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June 16, 2010

Closing the productivity gap between the public and private sectors

Guest contribution from Jake Saperstein

La   Last week, OMB director Peter Orszag spoke at the Center for American Progress at an event sponsored by the “Doing What Works” Project. Doing What Works aims to promote reforms that increase government efficiency during this time of scarce resources, and Orszag discussed the Administration’s emphasis on increasing public sector productivity by closing the “IT Gap.”

Th   The  Director made three key points on why the Federal Government must create systems to provide more efficient services:

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  • Based on data from the Bureau of Labor Statistics, public sector worker productivity has fallen while private sector productivity has grown by around one percent a year.
  • According to a recent poll by the Pew Center, approximately two-thirds of Americans believe that the government is wasting their money.
  • Many government agencies do not have in place cutting-edge and efficient systems. For example, the US Patent Office, which deals with the nation’s most innovative ideas, must print out all electronic submissions and then scan them individually, leading to a three-year average approval time.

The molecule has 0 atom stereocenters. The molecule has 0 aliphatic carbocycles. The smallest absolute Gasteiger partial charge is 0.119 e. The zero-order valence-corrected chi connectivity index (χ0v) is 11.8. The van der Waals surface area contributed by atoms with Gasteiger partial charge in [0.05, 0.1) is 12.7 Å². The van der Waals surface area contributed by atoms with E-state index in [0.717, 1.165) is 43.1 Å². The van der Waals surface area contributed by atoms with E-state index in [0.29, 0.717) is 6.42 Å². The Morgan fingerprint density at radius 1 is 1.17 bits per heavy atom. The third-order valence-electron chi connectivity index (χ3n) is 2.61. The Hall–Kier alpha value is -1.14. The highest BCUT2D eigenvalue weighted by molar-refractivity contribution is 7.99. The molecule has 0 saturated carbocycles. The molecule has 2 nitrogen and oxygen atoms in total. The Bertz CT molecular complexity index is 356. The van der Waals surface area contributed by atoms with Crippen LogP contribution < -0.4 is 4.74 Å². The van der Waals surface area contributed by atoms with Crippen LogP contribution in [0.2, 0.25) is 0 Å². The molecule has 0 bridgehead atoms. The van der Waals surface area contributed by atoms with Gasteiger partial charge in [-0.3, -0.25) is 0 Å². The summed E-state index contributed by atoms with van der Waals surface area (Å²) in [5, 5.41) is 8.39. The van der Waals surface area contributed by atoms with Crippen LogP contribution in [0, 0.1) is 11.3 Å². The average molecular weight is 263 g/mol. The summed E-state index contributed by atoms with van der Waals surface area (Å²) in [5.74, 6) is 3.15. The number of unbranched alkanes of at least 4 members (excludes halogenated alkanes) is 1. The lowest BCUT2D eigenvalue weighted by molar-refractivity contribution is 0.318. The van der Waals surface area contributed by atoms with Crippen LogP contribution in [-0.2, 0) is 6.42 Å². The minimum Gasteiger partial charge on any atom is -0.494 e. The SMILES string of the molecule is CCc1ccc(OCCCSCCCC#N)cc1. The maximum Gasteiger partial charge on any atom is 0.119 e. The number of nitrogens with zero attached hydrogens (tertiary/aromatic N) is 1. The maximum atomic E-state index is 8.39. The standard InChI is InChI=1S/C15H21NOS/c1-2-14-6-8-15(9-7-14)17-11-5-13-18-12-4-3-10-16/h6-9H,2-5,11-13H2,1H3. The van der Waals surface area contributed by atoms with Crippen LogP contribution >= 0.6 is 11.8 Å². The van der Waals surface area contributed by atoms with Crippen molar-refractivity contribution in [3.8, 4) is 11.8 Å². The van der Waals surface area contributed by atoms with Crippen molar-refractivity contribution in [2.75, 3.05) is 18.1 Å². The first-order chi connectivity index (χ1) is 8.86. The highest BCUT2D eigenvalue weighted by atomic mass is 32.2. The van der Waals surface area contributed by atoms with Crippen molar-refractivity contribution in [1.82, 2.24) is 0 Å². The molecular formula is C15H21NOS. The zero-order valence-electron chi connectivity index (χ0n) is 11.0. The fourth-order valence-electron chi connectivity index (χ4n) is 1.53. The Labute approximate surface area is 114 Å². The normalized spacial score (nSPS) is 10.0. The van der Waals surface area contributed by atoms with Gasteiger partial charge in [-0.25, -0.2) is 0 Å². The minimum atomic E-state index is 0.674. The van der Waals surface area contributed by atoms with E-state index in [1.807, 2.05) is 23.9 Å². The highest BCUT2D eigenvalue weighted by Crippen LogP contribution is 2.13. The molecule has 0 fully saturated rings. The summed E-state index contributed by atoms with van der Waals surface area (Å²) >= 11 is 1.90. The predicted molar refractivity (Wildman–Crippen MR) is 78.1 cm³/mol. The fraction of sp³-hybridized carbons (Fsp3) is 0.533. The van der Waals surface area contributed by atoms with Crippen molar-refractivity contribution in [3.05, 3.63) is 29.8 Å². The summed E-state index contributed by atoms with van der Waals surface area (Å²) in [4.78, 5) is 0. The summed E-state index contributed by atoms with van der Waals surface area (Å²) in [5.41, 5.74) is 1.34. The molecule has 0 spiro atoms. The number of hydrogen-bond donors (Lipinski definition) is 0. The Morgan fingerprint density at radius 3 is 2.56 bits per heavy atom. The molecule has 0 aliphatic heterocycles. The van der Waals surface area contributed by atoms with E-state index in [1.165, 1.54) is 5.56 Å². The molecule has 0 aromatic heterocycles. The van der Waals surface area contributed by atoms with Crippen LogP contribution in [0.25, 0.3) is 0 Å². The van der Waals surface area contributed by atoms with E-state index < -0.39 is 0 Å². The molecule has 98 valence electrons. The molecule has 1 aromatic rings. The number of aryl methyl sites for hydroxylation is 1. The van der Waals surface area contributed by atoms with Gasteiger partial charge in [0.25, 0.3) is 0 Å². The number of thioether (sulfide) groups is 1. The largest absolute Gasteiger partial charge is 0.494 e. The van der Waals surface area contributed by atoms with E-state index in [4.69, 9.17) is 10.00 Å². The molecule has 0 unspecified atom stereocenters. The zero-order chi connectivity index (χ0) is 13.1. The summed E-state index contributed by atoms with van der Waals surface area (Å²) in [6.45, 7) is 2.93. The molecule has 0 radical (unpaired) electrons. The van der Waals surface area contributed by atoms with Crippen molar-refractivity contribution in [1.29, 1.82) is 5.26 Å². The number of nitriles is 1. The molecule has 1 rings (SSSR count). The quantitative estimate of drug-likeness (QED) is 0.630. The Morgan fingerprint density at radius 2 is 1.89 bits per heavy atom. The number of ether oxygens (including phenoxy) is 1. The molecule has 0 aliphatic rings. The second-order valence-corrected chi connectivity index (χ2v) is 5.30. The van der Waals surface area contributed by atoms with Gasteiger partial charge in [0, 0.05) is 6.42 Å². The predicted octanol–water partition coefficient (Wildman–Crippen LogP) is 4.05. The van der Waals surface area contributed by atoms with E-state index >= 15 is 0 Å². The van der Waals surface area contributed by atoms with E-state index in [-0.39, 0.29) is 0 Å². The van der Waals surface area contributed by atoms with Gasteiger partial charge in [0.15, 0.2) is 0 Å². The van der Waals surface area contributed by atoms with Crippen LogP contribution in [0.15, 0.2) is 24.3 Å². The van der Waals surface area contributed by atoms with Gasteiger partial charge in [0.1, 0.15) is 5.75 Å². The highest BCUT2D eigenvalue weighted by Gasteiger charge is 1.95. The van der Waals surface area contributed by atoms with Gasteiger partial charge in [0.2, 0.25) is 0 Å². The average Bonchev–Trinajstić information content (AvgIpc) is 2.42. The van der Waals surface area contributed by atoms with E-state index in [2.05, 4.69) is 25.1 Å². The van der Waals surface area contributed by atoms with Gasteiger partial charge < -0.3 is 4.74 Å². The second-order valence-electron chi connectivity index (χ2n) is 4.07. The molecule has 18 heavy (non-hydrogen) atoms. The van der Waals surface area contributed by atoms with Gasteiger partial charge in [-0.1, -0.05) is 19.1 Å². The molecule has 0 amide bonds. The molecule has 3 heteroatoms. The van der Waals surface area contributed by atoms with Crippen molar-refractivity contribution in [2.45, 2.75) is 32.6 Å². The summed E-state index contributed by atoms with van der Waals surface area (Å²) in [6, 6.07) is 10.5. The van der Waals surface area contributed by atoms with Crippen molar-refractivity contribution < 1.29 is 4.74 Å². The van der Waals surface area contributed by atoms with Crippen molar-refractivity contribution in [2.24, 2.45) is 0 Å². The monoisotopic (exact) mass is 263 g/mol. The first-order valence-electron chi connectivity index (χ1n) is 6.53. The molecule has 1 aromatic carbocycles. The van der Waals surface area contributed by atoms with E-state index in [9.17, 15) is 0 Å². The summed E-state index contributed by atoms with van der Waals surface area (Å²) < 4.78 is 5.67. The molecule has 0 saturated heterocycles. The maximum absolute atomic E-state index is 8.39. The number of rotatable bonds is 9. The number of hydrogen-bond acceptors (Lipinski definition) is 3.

Orszag used these points to explain the Administration’s emphasis on creating systems that will “increase IT productivity, efficiency, and customer service.” In particular, Orszag focused on the use of goal-setting and status checks, highlighting the use of the IT Dashboard to increase transparency and accountability. He argued that this proactive approach will enable the Administration to kill unproductive projects and prevent the Government from throwing good money after bad.

It has become clear throughout the discussion of increased government efficiency that, in a time of budget tightening and in light of the President’s commitment to a non-security spending freeze, IT programs can leverage one-time funds to create long-term cost savings. By focusing on technological solutions for mission critical tasks, agencies can improve services, increase worker productivity, and capture quantitative results. While technology is not the only way to address this productivity gap, IT solutions can also improve citizen satisfaction by increasing efficiency, transparency, and participation while decreasing costs.

While many take the public-private sector productivity disparity as a given, it need not be the case. At Adobe we have seen several innovative agencies leverage technology to improve services and increase productivity. Whether through EWarrants, Digital Signatures, or the engaging use of data transparency (among others), agencies have deployed programmatic solutions to better accomplish their mission at a reduced cost.

As state and federal legislators focus on addressing long-term deficits, now may be the perfect time to utilize one-time investments to both improve service provision and mitigate long-term costs.

To hear Orszag’s talk, click here.